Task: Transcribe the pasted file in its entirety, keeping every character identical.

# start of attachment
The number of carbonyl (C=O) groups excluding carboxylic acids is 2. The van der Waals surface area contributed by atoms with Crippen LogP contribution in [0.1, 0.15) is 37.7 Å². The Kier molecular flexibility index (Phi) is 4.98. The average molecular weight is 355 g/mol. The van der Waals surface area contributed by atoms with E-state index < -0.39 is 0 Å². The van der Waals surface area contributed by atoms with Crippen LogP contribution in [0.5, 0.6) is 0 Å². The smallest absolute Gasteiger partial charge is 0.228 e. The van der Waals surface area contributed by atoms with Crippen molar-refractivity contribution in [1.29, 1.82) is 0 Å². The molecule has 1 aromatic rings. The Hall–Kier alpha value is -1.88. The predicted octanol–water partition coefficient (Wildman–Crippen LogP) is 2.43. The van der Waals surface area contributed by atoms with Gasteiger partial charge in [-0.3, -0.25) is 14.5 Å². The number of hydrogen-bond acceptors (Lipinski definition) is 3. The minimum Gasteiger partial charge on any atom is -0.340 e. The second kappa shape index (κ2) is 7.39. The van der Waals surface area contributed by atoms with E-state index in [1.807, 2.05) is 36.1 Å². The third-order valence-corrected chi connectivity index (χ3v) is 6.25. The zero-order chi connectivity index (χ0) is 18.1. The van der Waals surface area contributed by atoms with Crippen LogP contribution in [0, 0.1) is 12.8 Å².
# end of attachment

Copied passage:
The number of carbonyl (C=O) groups excluding carboxylic acids is 2. The van der Waals surface area contributed by atoms with Crippen LogP contribution in [0.1, 0.15) is 37.7 Å². The Kier molecular flexibility index (Phi) is 4.98. The average molecular weight is 355 g/mol. The van der Waals surface area contributed by atoms with E-state index < -0.39 is 0 Å². The van der Waals surface area contributed by atoms with Crippen LogP contribution in [0.5, 0.6) is 0 Å². The smallest absolute Gasteiger partial charge is 0.228 e. The van der Waals surface area contributed by atoms with Crippen molar-refractivity contribution in [1.29, 1.82) is 0 Å². The molecule has 1 aromatic rings. The Hall–Kier alpha value is -1.88. The predicted octanol–water partition coefficient (Wildman–Crippen LogP) is 2.43. The van der Waals surface area contributed by atoms with Gasteiger partial charge in [-0.3, -0.25) is 14.5 Å². The number of hydrogen-bond acceptors (Lipinski definition) is 3. The minimum Gasteiger partial charge on any atom is -0.340 e. The second kappa shape index (κ2) is 7.39. The van der Waals surface area contributed by atoms with E-state index in [1.807, 2.05) is 36.1 Å². The third-order valence-corrected chi connectivity index (χ3v) is 6.25. The zero-order chi connectivity index (χ0) is 18.1. The van der Waals surface area contributed by atoms with Crippen LogP contribution in [0, 0.1) is 12.8 Å².